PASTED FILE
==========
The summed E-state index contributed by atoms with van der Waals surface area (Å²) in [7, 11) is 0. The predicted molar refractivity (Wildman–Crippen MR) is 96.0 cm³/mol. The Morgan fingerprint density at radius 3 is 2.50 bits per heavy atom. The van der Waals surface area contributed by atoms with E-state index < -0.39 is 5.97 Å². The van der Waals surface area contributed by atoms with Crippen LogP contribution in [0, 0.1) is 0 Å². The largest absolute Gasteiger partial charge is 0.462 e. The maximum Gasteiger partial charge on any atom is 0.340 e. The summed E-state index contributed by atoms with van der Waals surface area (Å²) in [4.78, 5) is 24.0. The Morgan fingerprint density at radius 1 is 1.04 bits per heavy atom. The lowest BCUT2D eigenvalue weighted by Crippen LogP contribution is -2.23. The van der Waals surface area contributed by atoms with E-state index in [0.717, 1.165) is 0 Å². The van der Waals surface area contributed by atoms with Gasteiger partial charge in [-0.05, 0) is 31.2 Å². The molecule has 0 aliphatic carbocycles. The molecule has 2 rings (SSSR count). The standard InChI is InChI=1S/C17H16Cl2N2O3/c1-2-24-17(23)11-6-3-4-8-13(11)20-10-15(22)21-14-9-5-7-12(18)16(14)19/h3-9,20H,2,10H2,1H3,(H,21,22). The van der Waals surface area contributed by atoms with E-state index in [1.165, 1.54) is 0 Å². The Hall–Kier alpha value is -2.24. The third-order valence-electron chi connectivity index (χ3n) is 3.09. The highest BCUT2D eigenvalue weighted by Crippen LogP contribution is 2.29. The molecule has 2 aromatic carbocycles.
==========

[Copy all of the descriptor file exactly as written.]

The summed E-state index contributed by atoms with van der Waals surface area (Å²) in [7, 11) is 0. The predicted molar refractivity (Wildman–Crippen MR) is 96.0 cm³/mol. The Morgan fingerprint density at radius 3 is 2.50 bits per heavy atom. The van der Waals surface area contributed by atoms with E-state index < -0.39 is 5.97 Å². The van der Waals surface area contributed by atoms with Crippen LogP contribution in [0, 0.1) is 0 Å². The largest absolute Gasteiger partial charge is 0.462 e. The maximum Gasteiger partial charge on any atom is 0.340 e. The summed E-state index contributed by atoms with van der Waals surface area (Å²) in [4.78, 5) is 24.0. The Morgan fingerprint density at radius 1 is 1.04 bits per heavy atom. The lowest BCUT2D eigenvalue weighted by Crippen LogP contribution is -2.23. The van der Waals surface area contributed by atoms with E-state index in [0.717, 1.165) is 0 Å². The van der Waals surface area contributed by atoms with Gasteiger partial charge in [-0.05, 0) is 31.2 Å². The molecule has 0 aliphatic carbocycles. The molecule has 2 rings (SSSR count). The standard InChI is InChI=1S/C17H16Cl2N2O3/c1-2-24-17(23)11-6-3-4-8-13(11)20-10-15(22)21-14-9-5-7-12(18)16(14)19/h3-9,20H,2,10H2,1H3,(H,21,22). The van der Waals surface area contributed by atoms with E-state index in [1.165, 1.54) is 0 Å². The Hall–Kier alpha value is -2.24. The third-order valence-electron chi connectivity index (χ3n) is 3.09. The highest BCUT2D eigenvalue weighted by Crippen LogP contribution is 2.29. The molecule has 2 aromatic carbocycles.